My wife is a first year medical resident, so I read this article by my friend Kevin O’Reilly with interest. Until I started dating a med student, I didn’t realize how absurdly overworked medical residents (recently-graduated doctors going through mandatory apprenticeship) are. In 2003, the medical profession instituted rules reducing residents’ hours to a maximum of 80 hours per week. And rumor has it that some hospitals (although thankfully not my wife’s) pressure their residents to work significantly more than 80 hours per week and then lie on their timesheets to cover it up.
Kevin interviews some folks who argue that the long hours are necessary because the alternative is an increase in the number of handoffs. That is, if hospitals had (say) three 8-hour shifts instead of two 12-hour shifts, that would mean that each patient has three different doctors per day instead of two, and the odds of miscommunication will increase accordingly. This argument makes a certain amount of sense to me, and I think it helps explain the idea of 12-hour shifts. But it doesn’t explain the 24-hour weekend shifts my wife works about every other weekend. If two handoffs a day is too much, then residents should be working 24-hour shifts during the week too and get more days off. Contrariwise, if two handoffs a day doesn’t endanger the patient during the week, why force doctors to work 24-hour shifts during the weekend? More generally, what’s the justification for forcing doctors who’ve just finished five long weekday shifts to work weekends as well?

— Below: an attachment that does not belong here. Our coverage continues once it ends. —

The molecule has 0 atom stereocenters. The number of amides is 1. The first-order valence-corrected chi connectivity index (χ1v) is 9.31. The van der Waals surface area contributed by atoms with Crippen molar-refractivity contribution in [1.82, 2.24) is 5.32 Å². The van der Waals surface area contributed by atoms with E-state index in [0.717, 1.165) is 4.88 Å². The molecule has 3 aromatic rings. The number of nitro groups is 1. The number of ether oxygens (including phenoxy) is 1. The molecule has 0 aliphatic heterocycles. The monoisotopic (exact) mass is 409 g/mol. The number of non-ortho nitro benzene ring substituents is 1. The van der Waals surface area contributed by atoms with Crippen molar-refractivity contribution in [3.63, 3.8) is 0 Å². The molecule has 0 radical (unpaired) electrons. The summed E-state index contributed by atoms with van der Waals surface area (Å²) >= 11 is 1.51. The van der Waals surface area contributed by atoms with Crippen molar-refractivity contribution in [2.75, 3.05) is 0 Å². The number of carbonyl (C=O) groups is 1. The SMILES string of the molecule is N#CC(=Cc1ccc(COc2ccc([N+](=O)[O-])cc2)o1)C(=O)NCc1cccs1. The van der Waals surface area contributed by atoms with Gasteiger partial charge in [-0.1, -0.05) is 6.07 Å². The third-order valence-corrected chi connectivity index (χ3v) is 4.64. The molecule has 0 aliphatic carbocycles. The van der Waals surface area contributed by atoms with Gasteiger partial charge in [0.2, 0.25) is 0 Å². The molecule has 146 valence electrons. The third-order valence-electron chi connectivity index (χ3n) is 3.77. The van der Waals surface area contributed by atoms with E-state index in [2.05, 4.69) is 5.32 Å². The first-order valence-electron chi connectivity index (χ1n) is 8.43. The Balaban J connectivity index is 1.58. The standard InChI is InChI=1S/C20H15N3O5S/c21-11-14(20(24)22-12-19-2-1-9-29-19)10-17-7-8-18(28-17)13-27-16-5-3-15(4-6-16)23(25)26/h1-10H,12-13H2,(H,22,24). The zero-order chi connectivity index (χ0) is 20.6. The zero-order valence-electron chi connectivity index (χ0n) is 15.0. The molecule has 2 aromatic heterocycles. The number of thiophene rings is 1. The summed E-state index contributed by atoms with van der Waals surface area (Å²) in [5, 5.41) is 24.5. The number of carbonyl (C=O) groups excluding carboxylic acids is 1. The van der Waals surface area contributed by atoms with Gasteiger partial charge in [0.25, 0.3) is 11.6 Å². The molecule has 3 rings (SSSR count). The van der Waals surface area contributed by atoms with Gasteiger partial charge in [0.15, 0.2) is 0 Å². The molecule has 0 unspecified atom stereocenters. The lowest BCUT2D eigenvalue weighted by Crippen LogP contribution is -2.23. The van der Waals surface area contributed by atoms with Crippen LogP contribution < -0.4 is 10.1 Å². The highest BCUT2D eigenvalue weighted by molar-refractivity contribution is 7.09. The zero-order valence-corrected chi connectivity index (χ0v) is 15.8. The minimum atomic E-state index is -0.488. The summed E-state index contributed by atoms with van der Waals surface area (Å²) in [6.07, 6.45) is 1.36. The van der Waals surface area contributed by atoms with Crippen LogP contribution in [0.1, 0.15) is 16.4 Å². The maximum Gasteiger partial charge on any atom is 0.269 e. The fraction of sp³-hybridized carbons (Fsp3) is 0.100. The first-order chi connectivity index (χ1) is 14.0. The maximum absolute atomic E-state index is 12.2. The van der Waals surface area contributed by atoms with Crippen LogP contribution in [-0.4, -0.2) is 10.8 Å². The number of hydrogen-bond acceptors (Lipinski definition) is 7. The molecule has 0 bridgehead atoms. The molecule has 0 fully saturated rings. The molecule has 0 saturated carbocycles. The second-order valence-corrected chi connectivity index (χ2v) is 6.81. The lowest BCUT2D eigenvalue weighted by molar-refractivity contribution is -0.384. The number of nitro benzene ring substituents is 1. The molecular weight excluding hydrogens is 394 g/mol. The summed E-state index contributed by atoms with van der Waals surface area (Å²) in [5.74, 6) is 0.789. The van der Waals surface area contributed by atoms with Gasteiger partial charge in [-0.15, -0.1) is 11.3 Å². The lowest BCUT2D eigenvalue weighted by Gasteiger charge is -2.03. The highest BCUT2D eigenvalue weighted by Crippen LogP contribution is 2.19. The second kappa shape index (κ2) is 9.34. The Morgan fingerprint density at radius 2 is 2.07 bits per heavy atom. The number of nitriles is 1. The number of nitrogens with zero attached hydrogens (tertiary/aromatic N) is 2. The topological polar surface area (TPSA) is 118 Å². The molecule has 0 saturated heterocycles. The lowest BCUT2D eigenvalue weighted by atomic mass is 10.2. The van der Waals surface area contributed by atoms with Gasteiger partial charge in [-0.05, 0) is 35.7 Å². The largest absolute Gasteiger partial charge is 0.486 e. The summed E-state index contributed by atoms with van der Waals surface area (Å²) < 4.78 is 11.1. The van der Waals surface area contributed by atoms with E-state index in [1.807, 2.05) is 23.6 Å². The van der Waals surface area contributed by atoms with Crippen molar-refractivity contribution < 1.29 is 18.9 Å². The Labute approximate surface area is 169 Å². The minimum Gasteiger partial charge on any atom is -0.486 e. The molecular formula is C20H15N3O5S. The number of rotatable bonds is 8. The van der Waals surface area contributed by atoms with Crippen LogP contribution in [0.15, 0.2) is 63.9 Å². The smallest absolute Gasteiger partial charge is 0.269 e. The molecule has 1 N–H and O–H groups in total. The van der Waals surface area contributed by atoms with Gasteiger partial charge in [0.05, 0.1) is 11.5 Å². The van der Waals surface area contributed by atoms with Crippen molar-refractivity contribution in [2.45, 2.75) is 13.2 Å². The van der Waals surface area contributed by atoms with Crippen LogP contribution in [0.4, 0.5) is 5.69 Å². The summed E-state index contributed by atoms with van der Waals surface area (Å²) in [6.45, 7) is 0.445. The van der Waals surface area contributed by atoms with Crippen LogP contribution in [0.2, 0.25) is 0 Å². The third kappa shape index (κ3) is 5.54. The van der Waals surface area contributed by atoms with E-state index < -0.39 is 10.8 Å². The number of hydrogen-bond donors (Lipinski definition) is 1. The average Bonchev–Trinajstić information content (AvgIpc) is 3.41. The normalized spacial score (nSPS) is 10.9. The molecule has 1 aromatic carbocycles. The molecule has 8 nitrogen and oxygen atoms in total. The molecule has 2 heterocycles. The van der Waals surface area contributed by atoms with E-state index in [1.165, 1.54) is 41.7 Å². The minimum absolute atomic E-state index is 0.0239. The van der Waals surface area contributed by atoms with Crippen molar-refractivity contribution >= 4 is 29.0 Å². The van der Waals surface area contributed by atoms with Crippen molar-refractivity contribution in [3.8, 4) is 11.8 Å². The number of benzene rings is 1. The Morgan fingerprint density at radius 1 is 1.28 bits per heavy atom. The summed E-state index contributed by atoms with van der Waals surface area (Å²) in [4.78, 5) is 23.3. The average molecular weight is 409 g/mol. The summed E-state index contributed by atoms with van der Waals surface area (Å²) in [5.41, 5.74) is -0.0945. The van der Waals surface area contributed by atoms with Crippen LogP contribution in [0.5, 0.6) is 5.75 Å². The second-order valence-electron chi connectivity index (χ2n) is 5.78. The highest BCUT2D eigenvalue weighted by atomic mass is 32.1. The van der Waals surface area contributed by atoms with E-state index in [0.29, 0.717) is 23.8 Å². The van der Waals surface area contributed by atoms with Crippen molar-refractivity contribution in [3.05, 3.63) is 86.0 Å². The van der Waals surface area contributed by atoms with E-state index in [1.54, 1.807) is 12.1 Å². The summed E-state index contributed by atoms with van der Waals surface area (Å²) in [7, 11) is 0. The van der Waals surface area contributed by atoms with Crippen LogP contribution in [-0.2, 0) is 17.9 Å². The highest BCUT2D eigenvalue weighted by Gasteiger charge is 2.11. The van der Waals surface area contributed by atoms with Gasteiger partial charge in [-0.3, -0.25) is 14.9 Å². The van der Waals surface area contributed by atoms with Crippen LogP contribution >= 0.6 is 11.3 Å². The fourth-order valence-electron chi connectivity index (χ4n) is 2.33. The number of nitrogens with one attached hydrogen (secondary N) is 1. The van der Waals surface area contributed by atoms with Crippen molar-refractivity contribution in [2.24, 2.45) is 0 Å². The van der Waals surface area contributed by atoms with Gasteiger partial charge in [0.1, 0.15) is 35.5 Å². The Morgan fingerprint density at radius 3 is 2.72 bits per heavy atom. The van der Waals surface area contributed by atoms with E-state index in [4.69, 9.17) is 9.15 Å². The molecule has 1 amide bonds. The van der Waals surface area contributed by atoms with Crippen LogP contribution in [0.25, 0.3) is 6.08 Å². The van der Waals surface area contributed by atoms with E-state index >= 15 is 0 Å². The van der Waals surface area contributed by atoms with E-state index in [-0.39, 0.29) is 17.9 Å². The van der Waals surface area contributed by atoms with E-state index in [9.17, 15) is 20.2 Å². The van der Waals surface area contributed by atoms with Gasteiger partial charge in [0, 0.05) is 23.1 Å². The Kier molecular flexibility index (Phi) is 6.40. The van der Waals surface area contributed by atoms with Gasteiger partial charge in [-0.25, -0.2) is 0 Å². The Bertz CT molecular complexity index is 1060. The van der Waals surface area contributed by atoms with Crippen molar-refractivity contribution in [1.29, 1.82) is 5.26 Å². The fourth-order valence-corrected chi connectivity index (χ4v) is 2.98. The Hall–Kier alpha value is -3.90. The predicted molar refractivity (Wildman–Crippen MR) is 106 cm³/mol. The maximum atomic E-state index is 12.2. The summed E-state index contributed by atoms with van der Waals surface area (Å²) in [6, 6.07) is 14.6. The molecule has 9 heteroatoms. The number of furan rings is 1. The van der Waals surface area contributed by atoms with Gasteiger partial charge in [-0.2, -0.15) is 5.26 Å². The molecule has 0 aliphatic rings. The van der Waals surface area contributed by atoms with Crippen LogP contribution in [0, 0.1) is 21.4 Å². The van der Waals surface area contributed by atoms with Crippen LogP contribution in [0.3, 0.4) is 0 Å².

Some of the people Kevin talked to also say the research on sleep and safety is inconclusive, but this just doesn’t seem like the kind of question that requires a lot of empirical research. My productivity declines sharply if I haven’t gotten a good night’s sleep the previous night, or if I try to work longer than 12 hours in a stretch. I don’t think I’ve ever worked sucessful for 24 hour straight. So I think it’s completely obvious that a resident who’s nearing the end of a 24-hour shift, and who’s worked every day for two weeks straight, is going to be less alert and think less clearly than a resident who’s well rested. It would be nice to have empirical evidence showing this, but if the evidence is inconclusive I think we can still be pretty clear that the effect exists.
The reality, I suspect, is that hospitals simply aren’t able or willing to shell out the money for the additional doctors they’d need to hire in order to give their residents sane schedules. Which, frankly, should make patients angry. I certainly don’t want life-or-death decision about my care made by some girl who’s fighting exhaustion.